Garry Howard, Cambridge, Ma. <garhow@hpubmaa. Esr. Hp. Com>
Cafe Pasqual's is a well known restaurant in Santa Fe, Nm and one of my favorites. This is the sauce we use to dress omelets, huevo motulenos, huevos rancheros, enchiladas, and burritos. Called chile verde, it is the gravy of New Mexico. Gravies are the personal mark of a cook, so please feel free to make this recipe yours with your own additions or deletions.
Green chiles are available fresh, frozen, canned, or dried. If using fresh chiles for this recipe, which are preferred, make a special effort to obtain New Mexico green chiles rather than use the milder, ubiquitous Anaheim variety. If New Mexico green chiles are unavailable, substitute fresh poblano chiles. Poblano chiles are shiny, dark green, and have more of a bell pepper shape that the longer, pointed New Mexico and Anaheim varieties. Fresh chiles need to be roasted, peeled, stemmed, seeded, and chopped before using. Frozen chiles have already been prepared in this manner. If using canned chiles, the least preferable choice, rinse them thoroughly before using. Canned and frozen chile producs are specifically labeled by the processor as to whether the chiles are hot, medium-hot, or mild. If using dried green chiles, soak in hot water tocover for 45 minutes to rehydrate them, then drain, seed, and chop.
Place all the ingredients, except the vegetable oil and flour, in a saucpan over medium heat. Simmer uncovered, until juice has thickened and is opaque, 20 to 30 minutes. Stir occasionally, taking care that the chiles do not burn or stick to the bottom of the pan.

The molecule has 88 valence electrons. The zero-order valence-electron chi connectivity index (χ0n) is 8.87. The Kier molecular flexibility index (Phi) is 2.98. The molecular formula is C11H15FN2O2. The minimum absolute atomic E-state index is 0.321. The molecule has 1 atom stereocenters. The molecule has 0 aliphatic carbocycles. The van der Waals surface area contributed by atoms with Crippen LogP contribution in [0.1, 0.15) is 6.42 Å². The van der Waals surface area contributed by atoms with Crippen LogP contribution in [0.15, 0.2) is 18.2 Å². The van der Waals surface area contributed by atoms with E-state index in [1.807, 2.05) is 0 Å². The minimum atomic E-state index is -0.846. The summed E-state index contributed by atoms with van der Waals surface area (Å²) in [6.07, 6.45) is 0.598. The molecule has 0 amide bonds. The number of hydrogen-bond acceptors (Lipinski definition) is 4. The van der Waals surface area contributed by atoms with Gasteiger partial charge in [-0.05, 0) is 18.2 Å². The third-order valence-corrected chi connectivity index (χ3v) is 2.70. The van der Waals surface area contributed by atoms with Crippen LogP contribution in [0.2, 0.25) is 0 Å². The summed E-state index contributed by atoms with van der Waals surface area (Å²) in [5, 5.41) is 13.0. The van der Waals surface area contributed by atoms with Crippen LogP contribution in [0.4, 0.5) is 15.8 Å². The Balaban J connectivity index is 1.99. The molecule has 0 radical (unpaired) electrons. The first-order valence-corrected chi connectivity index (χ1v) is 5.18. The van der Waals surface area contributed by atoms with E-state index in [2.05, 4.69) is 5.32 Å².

In a small bowl, whisk together the oil and flour until smooth and well blended, to form the base for as roux. Place in a saucepan over medium-high heat until hot and bubbling. Reduce the heat to low and whisk, constantly until the roux is slightly brown and has a nutty flavor. Remove from the heat.
Add 1/2 cup of the green chile mixture to the roux and whisk thoroughly until smooth. Add the roux to the remaining chile mixture and cook over low heat until the sauce thickens and the "flour taste" disappears, about 15 minutes. Adjust to taste with salt.
Remove from the heat, let cool, cover, and store in a nonreactive container in the refrigerator until needed. The sauce may be refrigerated for up to 4 days. Check it for sourness if held any longer. The sauce may be frozen for up to 2 months. To heat the sauce for serving, place it in a nonreactive pan over medium-low heat, stirring frequently to prevent scorching.
Variation with meat (con carne): Prepare the sauce as direced. Cut 1 pound pork shoulder in half and trim off any fat. Place the pork in a saucepan and add 2 white onions, quartered; 1 1/2 teaspoons salt; 2 teaspoons cumin seeds; 2 teaspoons dried Mexican oregano leaves; 12 whole black peppercorns, and water tocover (about 8 cups). Bring to a boil and skim off and discard the resulting foam. Cover and simmer over low heat until the meat is tender, about 1 hour. Drain and, with two opposing forks, shred the meat into long strings. Chop the shredded meat with a cleaver into 1/2-inch lengths and stir into the finished chile sauce.
From the Chile-Heads recipe list. Downloaded from Glen's Mm Recipe Archive, http://www. Erols. Com/hosey.